When the British government established a penal colony in New South Wales in 1787, they possibly envisaged that convict transportation to the Australian colonies would last for a number of years, decades or over a century maybe, but they would probably have gasped at the reasons why some colonies campaigned to end the trade in "unwilling emigrants". This page discusses the background to free settlers and migrants to Australia, while the intertwined history of transported convicts is the focus of Transportation and Convicts and Colonisation. By the 1850s, New South Wales had become a desirable place for new settlers. The rich farmland and burgeoning agricultural economy attracted many who were dissatisfied with life in the British Isles.
"Boosters" talked up the benefits of taking the long voyage down south. So too did former convicts. The British were unsettled by stories of "n’er-do-wells" they were punishing by exile making their fortunes and encouraging friends and relatives to join them. The authorities in New South Wales, on the other hand, wanted their colony to be seen as a land of opportunity for entrepreneurs, not as a magnet for the poor and (potentially or definitely) criminal.
The anti-transportation forces combined to turn ships away from New South Wales, and towards Tasmania. Van Diemen’s Land was, as is well known, dependent on convict labour to establish itself. By 1855, however, that colony too refused to take more convicts. The Swan Colony in Western Australia still required convict labour, and so another (nearly) ten-thousand convicts were sent to Fremantle. Even there though, they requested those who were sentenced to more minor crimes, and they ended the convict trade in 1868. Gibraltar took in those serving penal servitude until 1875, but essentially the British were done with convict transportation by 1868.
How did the main sites of transportation - New South Wales, Van Diemen’s Land and Western Australia - all fare when they transformed themselves from penal colonies into civil colonies?
The history of NSW in the mid-nineteenth century is substantially about gold and succession. The first Australian goldrush took place in NSW in 1850, but the discovery of substantial gold deposits in the new colony of Victoria in 1851 caused a migration from one neighbouring state to the other. Further migration took place in 1858, when a new gold rush began in northern NSW. By 1859, northern NSW had seceded into a new colony, Queensland. In the 1850s, Melbourne had a larger urban population than Sydney, although NSW (mainly due to continuing gold discoveries in inland towns) maintained a healthy population of 300,000.
New settlers arrived: farmers who developed the rich agricultural land, urban entrepreneurs and miners after gold. Cultural tensions were evident, and anti-Chinese riots took place in 1861. Immigration policy subsequently limited non-white migration, and the so-called "White Australia" policy (which acted mainly against Asian and Far-Eastern migrants) continued until the 1970s.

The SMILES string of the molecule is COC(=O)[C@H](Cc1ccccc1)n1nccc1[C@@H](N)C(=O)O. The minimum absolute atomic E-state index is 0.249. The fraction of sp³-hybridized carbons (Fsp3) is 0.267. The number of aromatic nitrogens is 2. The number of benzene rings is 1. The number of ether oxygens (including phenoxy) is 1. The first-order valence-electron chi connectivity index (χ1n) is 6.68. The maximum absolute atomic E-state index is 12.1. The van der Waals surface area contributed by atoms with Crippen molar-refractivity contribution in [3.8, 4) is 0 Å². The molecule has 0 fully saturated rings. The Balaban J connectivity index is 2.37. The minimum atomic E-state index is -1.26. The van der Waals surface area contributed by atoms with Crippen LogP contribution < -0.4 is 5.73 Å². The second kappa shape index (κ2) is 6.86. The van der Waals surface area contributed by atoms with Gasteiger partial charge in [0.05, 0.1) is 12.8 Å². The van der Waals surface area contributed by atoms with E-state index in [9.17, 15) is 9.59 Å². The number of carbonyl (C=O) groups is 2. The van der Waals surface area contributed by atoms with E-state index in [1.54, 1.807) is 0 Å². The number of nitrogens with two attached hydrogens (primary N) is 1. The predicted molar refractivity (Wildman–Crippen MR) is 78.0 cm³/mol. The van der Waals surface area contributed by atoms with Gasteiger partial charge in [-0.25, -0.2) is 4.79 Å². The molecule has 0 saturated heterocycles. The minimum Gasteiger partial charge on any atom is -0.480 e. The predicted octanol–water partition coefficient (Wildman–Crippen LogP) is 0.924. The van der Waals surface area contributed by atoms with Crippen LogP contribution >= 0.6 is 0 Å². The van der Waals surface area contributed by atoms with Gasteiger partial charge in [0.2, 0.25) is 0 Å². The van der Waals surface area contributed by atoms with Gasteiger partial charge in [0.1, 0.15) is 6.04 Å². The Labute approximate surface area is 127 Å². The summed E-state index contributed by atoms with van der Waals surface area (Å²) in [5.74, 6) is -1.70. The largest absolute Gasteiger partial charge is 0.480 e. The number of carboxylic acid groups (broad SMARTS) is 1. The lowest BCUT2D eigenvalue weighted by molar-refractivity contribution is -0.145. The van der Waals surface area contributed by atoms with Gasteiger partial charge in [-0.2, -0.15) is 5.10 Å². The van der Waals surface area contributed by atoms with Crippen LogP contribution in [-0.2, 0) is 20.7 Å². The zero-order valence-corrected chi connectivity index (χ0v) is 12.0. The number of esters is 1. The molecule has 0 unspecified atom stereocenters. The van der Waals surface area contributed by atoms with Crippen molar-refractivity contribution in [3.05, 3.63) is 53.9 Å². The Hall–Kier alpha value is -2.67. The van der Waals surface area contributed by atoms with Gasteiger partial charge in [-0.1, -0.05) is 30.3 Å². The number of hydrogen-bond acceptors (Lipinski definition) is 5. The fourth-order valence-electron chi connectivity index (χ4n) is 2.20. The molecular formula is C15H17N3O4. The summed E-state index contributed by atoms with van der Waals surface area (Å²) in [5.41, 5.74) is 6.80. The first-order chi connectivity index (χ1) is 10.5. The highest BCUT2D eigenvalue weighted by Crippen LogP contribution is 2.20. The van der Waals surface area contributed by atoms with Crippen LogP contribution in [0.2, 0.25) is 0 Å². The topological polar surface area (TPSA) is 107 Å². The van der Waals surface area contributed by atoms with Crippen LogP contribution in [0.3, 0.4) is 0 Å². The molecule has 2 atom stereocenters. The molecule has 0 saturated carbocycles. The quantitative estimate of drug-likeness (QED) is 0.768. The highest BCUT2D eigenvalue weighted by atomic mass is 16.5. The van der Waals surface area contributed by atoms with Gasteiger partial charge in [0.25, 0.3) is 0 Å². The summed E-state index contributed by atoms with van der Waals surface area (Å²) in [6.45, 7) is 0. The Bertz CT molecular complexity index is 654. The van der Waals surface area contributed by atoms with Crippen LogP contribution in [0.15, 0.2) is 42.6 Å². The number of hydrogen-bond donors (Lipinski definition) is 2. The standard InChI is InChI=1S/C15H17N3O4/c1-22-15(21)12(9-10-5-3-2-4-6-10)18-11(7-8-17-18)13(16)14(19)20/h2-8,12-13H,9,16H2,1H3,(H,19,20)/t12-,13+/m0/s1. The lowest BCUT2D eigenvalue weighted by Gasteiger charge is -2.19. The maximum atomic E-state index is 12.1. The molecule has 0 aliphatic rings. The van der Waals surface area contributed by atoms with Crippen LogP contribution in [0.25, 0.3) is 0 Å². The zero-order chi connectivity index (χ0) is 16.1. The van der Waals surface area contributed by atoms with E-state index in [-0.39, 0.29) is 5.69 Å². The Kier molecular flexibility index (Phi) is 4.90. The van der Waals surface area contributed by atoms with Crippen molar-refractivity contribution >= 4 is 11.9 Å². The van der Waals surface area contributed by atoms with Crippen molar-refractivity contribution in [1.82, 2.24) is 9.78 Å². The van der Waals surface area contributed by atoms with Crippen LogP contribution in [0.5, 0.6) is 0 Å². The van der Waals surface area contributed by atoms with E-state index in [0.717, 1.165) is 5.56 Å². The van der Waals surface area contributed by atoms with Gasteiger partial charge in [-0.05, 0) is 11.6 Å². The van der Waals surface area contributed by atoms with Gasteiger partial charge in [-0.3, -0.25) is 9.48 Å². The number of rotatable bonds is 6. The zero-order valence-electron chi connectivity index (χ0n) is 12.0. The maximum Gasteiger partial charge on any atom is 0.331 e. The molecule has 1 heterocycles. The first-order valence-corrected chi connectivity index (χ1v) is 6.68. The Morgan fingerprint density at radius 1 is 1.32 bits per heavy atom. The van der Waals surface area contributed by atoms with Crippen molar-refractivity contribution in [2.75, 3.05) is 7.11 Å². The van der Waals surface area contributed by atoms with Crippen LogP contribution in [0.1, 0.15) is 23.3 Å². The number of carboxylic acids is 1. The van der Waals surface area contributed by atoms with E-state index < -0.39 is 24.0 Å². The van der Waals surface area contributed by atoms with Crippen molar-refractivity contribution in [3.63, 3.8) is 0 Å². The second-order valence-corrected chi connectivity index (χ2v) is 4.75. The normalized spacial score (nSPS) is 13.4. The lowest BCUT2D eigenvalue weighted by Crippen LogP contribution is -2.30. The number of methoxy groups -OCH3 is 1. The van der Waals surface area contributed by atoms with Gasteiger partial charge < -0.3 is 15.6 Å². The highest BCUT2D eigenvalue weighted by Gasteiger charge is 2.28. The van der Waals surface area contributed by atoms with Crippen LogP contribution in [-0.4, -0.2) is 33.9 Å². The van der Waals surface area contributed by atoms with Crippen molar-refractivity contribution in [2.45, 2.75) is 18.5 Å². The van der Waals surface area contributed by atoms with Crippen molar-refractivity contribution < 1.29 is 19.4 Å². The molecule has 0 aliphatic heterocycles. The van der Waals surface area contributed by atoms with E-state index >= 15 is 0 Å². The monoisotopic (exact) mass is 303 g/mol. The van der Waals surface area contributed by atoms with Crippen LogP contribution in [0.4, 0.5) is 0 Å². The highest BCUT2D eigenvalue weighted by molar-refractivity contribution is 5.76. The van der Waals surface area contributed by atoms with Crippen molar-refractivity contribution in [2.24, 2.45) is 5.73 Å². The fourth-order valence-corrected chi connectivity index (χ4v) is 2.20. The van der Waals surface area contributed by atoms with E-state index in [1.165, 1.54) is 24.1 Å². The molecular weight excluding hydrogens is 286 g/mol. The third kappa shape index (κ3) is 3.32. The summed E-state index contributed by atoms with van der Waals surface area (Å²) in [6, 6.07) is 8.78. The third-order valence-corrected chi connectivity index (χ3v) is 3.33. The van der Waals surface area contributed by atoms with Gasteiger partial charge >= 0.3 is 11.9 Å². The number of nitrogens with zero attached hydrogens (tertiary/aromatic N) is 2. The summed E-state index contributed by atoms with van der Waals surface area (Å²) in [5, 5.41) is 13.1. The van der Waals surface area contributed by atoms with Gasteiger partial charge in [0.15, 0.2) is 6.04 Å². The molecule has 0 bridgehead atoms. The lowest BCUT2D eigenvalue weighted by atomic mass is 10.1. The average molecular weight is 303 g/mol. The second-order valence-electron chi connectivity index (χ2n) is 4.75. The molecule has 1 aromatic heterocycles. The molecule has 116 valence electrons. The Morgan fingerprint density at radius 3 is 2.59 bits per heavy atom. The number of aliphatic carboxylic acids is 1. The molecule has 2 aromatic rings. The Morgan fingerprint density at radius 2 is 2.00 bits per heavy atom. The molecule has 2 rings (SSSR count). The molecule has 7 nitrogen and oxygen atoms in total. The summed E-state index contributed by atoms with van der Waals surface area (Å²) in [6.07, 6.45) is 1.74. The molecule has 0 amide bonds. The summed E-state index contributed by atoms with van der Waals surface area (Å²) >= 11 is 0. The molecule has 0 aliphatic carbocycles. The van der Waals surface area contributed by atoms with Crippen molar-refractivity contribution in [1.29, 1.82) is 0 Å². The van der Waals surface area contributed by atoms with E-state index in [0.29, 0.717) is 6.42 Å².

Economically, the colony was on a sound footing from the 1850s. Responsible government was granted to NSW in 1855, and all males over the age of twenty-one were enfranchised in 1858 (in 1896, Tasmania became the last colony to grant universal male suffrage). As the economy strengthened further in the 1860s, ethnic and class tensions subsided. British troops were no longer needed and they were withdrawn in 1870.
NSW and Victoria competed with each other economically, in sports events and culturally. Both Sydney and Melbourne vied to be the capital of the emerging country of Australia. Both would lose out. Nevertheless, the development of NSW continued, and its residents and politicians played important roles in moving the colonies towards Federation in 1901.
Van Diemen’s Land (or VDL) was established almost solely as a convict penal colony and place of secondary punishment. When transportation to VDL ceased in 1853, the colony was still dominated by infrastructure created by, and for, convicts. The majority of the population were ex-convicts for decades after the last convict ship had landed, and the population had a gender imbalance until the 1970s because of the male footprint of convictism.
VDL became Tasmania in 1856, in an attempt to try and distance the colony from its former function. In the same year, the newly elected Tasmanian parliament sat for the first time. By 1858, Hobart Town had grown to occupy approximately a square mile, the population was nearing 60,000, and economically, visually and socially, the town was very different to the place that the convicts had first landed. Hobart now had a Supreme Court (1824), Botanical Gardens (1828), a new Government House (1829) to replace its dilapidated predecessor and the Theatre Royal (1834) for entertainment.
The economic downturn of the 1840s was followed by labour shortages in the 1850s, as men left to find gold in Victoria, and public buildings were not erected as quickly as they had been (although many had already been built and Hobart was clearly a place of importance). St David's Anglican Cathedral was built in 1868, followed two years later by a new Public Library (1870). In 1876, Truganini, described as the last full-blooded Tasmanian Aborigine, died in Hobart. The penal settlement at Port Arthur was closed in 1877, but the last of the convicts, aged and some in ill-health after so many years of captivity, were still living there as the complex became an infirmary. Up north, the town of Launceston was redesignated as a city in 1888, and the University of Tasmania opened its doors in Hobart in 1890.